Assessment of non-recurrent traffic congestion caused by freeway work zones and its statistical analysis with unobserved heterogeneity
AbstractFreeway work zones with patching, paving, lane marking, debris removing, and weeding cause temporary capacity reduction in the freeway and may lead to non-recurrent traffic congestion. Such non-recurrent traffic congestion amounts to 10% of total traffic congestion in the U.S. and 31% in Germany. Non-recurrent traffic congestion has been estimated by using the capacity and the number of closed lanes in work zones and the upstream traffic demand of work zones. However, the number of the closed lanes may be insignificant due to operational strategies such as using the shoulder area and composing additional lanes by temporarily reducing the existing lane width to mitigate traffic congestion. Therefore, the objective of this study is to develop a method to quantify non-recurrent traffic congestion caused by freeway work zones based on traffic flow data and spatio-temporal work zone information. In addition, to demonstrate the efficacy of the developed method, a case study is conducted based on one-year historical traffic data and work zone data on major freeways in Korea. Then, multivariate statistical analysis with unobserved heterogeneity is performed to describe factors of non-recurrent traffic congestion caused by work zone activities. Due to the fact that a work zone project is usually implemented according to schedule, such negative impact as non-recurrent traffic congestion is inevitably produced. Thus, the results can be practical for the performance evaluation of congestion management programs for work zone by quantifying non-recurrent traffic congestion. Additionally, the results from the statistical analysis can be potentially useful in developing a forecasting model for providing travelers with traffic information such as an alternative route to escape non-recurrent traffic congestion by freeway work zones.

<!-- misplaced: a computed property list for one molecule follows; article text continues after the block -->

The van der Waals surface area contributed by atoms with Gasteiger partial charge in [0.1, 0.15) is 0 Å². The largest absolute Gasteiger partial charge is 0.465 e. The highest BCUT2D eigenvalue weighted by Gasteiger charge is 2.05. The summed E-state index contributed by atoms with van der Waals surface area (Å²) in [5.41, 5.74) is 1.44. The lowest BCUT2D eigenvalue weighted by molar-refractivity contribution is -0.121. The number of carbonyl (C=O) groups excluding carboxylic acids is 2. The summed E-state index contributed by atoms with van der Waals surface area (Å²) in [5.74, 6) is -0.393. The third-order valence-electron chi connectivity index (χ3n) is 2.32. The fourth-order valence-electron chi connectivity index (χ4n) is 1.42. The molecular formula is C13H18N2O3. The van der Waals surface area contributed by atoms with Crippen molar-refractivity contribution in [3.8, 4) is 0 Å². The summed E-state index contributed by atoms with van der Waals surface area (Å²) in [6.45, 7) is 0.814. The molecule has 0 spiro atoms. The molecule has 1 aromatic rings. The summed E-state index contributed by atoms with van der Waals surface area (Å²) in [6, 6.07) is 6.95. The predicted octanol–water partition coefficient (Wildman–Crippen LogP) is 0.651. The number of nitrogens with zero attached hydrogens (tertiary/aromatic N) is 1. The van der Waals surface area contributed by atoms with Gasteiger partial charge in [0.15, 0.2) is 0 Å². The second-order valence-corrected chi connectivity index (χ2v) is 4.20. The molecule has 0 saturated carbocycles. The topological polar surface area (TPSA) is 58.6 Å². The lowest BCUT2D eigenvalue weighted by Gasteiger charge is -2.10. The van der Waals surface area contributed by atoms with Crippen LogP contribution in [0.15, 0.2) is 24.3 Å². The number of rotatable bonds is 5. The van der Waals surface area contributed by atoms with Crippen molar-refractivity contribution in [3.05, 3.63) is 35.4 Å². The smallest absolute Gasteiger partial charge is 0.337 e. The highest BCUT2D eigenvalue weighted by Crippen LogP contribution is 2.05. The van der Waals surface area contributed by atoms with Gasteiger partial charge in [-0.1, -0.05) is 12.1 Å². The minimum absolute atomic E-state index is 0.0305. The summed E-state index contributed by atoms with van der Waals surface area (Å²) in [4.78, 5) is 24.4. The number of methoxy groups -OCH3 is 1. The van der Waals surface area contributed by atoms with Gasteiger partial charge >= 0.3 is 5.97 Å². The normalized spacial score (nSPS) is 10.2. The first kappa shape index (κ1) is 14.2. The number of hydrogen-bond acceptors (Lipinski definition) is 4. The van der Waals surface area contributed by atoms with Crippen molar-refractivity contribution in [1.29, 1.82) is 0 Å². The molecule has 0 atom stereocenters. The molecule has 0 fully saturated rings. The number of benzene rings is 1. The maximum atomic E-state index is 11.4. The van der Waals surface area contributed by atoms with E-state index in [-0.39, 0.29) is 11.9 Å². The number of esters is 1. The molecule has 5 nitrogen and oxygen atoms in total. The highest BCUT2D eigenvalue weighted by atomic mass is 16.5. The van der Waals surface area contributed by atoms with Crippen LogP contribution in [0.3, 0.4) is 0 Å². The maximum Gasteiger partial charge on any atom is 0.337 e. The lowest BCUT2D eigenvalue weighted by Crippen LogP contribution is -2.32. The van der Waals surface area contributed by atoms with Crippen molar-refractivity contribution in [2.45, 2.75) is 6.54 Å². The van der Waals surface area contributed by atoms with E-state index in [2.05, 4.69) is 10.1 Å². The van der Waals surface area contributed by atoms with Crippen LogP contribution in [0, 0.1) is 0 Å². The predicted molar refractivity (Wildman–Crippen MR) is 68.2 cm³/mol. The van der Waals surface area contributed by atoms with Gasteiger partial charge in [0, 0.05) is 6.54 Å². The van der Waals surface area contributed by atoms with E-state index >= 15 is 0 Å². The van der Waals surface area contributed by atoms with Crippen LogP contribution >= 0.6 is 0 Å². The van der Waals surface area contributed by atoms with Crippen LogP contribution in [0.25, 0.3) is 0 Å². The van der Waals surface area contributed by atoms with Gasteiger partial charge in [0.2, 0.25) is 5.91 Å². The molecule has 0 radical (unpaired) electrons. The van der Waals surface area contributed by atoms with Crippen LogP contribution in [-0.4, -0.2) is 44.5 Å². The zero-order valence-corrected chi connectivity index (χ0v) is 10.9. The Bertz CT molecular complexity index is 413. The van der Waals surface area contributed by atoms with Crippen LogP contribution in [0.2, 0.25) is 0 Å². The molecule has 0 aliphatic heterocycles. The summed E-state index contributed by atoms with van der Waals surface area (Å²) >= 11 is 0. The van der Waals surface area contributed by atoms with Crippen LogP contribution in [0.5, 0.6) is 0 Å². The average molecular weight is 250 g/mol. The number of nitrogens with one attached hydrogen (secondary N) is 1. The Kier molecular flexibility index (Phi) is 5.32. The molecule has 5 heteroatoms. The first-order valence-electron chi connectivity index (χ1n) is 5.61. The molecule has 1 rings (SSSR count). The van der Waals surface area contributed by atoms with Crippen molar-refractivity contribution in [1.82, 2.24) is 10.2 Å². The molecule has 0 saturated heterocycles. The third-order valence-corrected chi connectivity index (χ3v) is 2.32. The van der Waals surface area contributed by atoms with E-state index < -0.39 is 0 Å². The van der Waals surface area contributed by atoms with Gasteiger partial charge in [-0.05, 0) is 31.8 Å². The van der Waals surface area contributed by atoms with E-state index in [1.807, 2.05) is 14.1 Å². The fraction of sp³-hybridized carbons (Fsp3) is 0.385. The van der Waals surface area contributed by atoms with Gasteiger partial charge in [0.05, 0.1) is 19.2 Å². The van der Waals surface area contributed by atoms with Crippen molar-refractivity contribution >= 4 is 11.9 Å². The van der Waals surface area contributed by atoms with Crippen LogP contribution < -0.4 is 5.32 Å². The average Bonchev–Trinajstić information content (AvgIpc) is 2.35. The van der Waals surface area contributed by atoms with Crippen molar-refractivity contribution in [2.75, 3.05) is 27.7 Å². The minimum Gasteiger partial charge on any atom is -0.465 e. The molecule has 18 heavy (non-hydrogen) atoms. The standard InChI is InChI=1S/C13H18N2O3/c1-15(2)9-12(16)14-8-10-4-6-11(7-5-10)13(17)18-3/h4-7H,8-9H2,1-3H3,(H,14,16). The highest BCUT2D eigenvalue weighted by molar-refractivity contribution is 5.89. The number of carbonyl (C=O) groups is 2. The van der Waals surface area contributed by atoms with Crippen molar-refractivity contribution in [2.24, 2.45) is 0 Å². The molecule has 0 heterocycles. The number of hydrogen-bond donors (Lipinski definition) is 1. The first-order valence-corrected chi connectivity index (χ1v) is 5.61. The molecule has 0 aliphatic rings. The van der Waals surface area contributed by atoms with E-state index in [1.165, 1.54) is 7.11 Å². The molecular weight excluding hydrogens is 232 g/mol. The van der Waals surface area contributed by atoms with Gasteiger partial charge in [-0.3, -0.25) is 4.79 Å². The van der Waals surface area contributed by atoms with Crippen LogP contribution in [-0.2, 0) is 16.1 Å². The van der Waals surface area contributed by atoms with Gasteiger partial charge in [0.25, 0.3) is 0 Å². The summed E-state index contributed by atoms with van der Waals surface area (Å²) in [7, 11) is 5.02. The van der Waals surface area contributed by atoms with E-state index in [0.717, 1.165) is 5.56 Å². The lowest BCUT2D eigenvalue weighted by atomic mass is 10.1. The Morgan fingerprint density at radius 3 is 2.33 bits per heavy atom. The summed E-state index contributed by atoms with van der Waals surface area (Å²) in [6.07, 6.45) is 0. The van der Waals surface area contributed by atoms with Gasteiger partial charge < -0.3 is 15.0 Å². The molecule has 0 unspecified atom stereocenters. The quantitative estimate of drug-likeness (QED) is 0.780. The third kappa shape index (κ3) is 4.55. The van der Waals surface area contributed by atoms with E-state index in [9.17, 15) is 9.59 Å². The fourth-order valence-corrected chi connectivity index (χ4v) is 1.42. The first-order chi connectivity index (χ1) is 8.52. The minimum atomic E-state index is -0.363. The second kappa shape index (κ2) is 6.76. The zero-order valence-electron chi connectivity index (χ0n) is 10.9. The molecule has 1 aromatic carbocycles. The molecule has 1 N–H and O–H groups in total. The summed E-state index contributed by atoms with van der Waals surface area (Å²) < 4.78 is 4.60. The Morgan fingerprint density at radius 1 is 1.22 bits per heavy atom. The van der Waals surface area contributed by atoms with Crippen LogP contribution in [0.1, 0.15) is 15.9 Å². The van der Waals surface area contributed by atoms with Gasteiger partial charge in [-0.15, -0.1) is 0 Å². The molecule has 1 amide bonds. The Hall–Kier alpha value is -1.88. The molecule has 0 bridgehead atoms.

Download InfoIf you experience problems downloading a file, check if you have the proper application to view it first. In case of further problems read the IDEAS help page. Note that these files are not on the IDEAS site. Please be patient as the files may be large.
As the access to this document is restricted, you may want to look for a different version under "Related research" (further below) or search for a different version of it.
Bibliographic InfoArticle provided by Elsevier in its journal Transport Policy.
Volume (Year): 18 (2011)
Issue (Month): 4 (August)
Contact details of provider:
Web page: http://www.elsevier.com/wps/find/journaldescription.cws_home/30473/description#description
Please report citation or reference errors to , or , if you are the registered author of the cited work, log in to your RePEc Author Service profile, click on "citations" and make appropriate adjustments.:
- James Vaupel & Kenneth Manton & Eric Stallard, 1979. "The impact of heterogeneity in individual frailty on the dynamics of mortality," Demography, Springer, vol. 16(3), pages 439-454, August.
For technical questions regarding this item, or to correct its authors, title, abstract, bibliographic or download information, contact: (Zhang, Lei).
If you have authored this item and are not yet registered with RePEc, we encourage you to do it here. This allows to link your profile to this item. It also allows you to accept potential citations to this item that we are uncertain about.
If references are entirely missing, you can add them using this form.
If the full references list an item that is present in RePEc, but the system did not link to it, you can help with this form.
If you know of missing items citing this one, you can help us creating those links by adding the relevant references in the same way as above, for each refering item. If you are a registered author of this item, you may also want to check the "citations" tab in your profile, as there may be some citations waiting for confirmation.
Please note that corrections may take a couple of weeks to filter through the various RePEc services.